Clarence ‘Fuzzy’ Haskins, vocalist and original member of Parliament-Funkadelic, has died at the age of 81. His former bandmates revealed the news on social media, writing, “Resting on the verge of getting it on, Clarence Eugene “Fuzzy” Haskins (born June 8, 1941-March 17th, 2023) of Parliament-Funkadelic!” No cause of death has been disclosed.

Born in Elkins, West Virginia, in 1941, Haskins got his start singing in the ’50s and ’60s in New Jersey in the doo-wop vocal group the Parliaments, which was led by producer George Clinton and later became known as Parliament-Funkadelic. In addition to writing and co-writing early P-Funk classics like ‘I Got A Thing’ and ‘I Wanna Know If It’s Good to You’, “He was a good drummer as well, as he proved on ‘Can You Get To That,’ which he also co-wrote,” according to a biography on Clinton’s website. “Some of Fuzzy’s best vocals appeared on Funkadelic’s 1972 LP America Eats Its Young, most notably on ‘Ms Lucifers Love.’ But singing wasn’t the only thing that Fuzzy brought to P-Funk. He was known, during live P-Funk shows, to don skin-tight bodysuits and gyrate against the microphone pole as he whipped the crowd into a frenzy, especially when they performed ‘Standing on the Verge of Getting it On.’”

Haskins remained a full-time member of P-Funk through the 1976’s Hardcore Jollies and briefly rejoined the group on their Live Earth Tour the following year. “By this time, he claimed he was through with singing all the ole dirty songs and began studying the Lord’s Word,” Clinton’s site states. He issued his first solo album, A Whole Nother Thang, in 1976, followed by Radio Active in 1978. Later in life, Haskins became a preacher and focused on recording gospel music.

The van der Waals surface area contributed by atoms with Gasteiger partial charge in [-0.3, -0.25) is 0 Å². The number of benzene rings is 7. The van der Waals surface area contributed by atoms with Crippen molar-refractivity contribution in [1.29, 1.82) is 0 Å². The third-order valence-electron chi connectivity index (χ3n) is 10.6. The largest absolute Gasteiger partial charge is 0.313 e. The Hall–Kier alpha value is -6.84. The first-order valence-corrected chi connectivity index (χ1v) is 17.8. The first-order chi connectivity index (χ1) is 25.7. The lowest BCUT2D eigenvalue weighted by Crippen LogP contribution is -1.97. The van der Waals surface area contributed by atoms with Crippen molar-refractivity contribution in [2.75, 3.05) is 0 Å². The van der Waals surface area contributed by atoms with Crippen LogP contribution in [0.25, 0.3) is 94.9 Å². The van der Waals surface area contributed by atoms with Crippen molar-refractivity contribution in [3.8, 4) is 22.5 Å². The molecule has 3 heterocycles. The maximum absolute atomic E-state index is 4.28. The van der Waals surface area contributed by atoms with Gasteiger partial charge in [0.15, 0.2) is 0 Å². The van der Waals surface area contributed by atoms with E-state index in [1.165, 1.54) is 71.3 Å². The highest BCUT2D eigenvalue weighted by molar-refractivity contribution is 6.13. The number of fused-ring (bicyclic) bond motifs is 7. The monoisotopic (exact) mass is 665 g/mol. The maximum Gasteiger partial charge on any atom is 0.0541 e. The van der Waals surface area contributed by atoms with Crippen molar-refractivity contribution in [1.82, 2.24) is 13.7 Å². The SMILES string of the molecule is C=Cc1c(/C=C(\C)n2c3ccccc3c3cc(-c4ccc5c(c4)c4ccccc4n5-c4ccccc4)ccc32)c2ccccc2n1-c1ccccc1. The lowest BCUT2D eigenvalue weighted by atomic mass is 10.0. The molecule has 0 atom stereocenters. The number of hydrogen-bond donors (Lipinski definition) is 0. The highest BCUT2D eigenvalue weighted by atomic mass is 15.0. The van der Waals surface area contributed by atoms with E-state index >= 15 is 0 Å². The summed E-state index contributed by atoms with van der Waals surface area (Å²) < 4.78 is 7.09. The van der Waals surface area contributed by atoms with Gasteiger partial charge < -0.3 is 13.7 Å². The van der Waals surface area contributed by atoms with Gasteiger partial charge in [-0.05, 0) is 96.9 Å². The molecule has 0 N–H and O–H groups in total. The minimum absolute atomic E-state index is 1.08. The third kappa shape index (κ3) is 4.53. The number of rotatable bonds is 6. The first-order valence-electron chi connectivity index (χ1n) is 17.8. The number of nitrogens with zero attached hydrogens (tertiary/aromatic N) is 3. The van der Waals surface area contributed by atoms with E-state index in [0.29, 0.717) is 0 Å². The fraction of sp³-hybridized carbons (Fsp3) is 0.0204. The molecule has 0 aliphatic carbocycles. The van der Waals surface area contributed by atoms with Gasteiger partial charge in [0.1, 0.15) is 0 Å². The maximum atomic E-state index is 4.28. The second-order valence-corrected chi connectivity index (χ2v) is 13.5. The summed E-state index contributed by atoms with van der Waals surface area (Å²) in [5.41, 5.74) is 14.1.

Haskins was inducted into the Rock and Roll Hall of Fame along with other core members of Parliament-Funkadelic in 1997. “Parliament-Funkadelic pushed boundaries further and further on classic albums like Mothership Connection and Maggot Brain, and set a futuristic pace for Black music,” Rock & Roll Hall of Fame spokesperson Dawn Wayt said in a statement. “But Clarence ‘Fuzzy’ Haskins kept things connected to their street corner harmony roots.” In 2019, Haskins  received a lifetime achievement award from the Recording Academy for his contribution to P-Funk.

“Fuzzy was not only a talented singer & musician, he was a leader & team player,” P-Funk member Bootsy Collins wrote in an email to NPR. “He was always a light at the party, the shows or wherever he would go. He commanded attention on stage & off. Not in a boastful way, but just being his natural Werewolf self. He could have played the Wolfman. That was an inside joke that got out there in the atmosphere. Fuzzy was so much fun to hang out with. But on stage is where he gave his full attention to entertaining the audience. He was dedicated to his family & friends but anybody that knew Fuzzy knows that he would give u the shirt off his back. He will be missed dearly. R.I.P. my friend.”

Konstantinos Pappis

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